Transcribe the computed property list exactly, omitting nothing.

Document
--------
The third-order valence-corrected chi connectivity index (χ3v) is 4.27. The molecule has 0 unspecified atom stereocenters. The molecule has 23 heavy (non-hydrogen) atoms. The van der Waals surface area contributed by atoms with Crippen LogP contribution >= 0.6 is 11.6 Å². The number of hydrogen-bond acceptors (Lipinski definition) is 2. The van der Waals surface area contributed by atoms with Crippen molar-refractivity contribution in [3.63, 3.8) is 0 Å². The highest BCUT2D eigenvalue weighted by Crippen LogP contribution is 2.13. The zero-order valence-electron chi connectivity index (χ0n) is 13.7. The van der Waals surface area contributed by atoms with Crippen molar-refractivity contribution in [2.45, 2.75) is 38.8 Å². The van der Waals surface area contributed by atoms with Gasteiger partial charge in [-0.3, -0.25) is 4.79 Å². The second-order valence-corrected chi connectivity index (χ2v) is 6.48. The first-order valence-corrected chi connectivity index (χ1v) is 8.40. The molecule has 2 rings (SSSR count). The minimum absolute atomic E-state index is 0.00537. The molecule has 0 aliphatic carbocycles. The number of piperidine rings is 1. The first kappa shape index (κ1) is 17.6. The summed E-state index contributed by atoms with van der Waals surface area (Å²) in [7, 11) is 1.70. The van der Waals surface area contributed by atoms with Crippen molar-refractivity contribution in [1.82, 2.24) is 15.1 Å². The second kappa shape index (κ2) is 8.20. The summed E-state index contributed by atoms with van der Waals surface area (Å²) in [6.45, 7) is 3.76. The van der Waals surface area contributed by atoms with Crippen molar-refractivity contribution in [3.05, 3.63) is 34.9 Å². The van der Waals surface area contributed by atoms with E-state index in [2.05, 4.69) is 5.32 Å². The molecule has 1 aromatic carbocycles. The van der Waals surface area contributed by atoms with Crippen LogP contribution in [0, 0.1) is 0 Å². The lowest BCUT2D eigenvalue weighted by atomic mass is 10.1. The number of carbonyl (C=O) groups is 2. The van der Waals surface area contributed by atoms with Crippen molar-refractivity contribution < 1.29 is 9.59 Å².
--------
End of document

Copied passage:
The third-order valence-corrected chi connectivity index (χ3v) is 4.27. The molecule has 0 unspecified atom stereocenters. The molecule has 23 heavy (non-hydrogen) atoms. The van der Waals surface area contributed by atoms with Crippen LogP contribution >= 0.6 is 11.6 Å². The number of hydrogen-bond acceptors (Lipinski definition) is 2. The van der Waals surface area contributed by atoms with Crippen molar-refractivity contribution in [3.63, 3.8) is 0 Å². The highest BCUT2D eigenvalue weighted by Crippen LogP contribution is 2.13. The zero-order valence-electron chi connectivity index (χ0n) is 13.7. The van der Waals surface area contributed by atoms with Crippen molar-refractivity contribution in [2.45, 2.75) is 38.8 Å². The van der Waals surface area contributed by atoms with Gasteiger partial charge in [-0.3, -0.25) is 4.79 Å². The second-order valence-corrected chi connectivity index (χ2v) is 6.48. The first-order valence-corrected chi connectivity index (χ1v) is 8.40. The molecule has 2 rings (SSSR count). The minimum absolute atomic E-state index is 0.00537. The molecule has 0 aliphatic carbocycles. The number of piperidine rings is 1. The first kappa shape index (κ1) is 17.6. The summed E-state index contributed by atoms with van der Waals surface area (Å²) in [7, 11) is 1.70. The van der Waals surface area contributed by atoms with Crippen molar-refractivity contribution in [1.82, 2.24) is 15.1 Å². The second kappa shape index (κ2) is 8.20. The summed E-state index contributed by atoms with van der Waals surface area (Å²) in [6.45, 7) is 3.76. The van der Waals surface area contributed by atoms with Crippen molar-refractivity contribution in [3.05, 3.63) is 34.9 Å². The van der Waals surface area contributed by atoms with E-state index in [2.05, 4.69) is 5.32 Å². The molecule has 1 aromatic carbocycles. The van der Waals surface area contributed by atoms with Crippen LogP contribution in [0, 0.1) is 0 Å². The lowest BCUT2D eigenvalue weighted by atomic mass is 10.1. The number of carbonyl (C=O) groups is 2. The van der Waals surface area contributed by atoms with Crippen molar-refractivity contribution < 1.29 is 9.59 Å².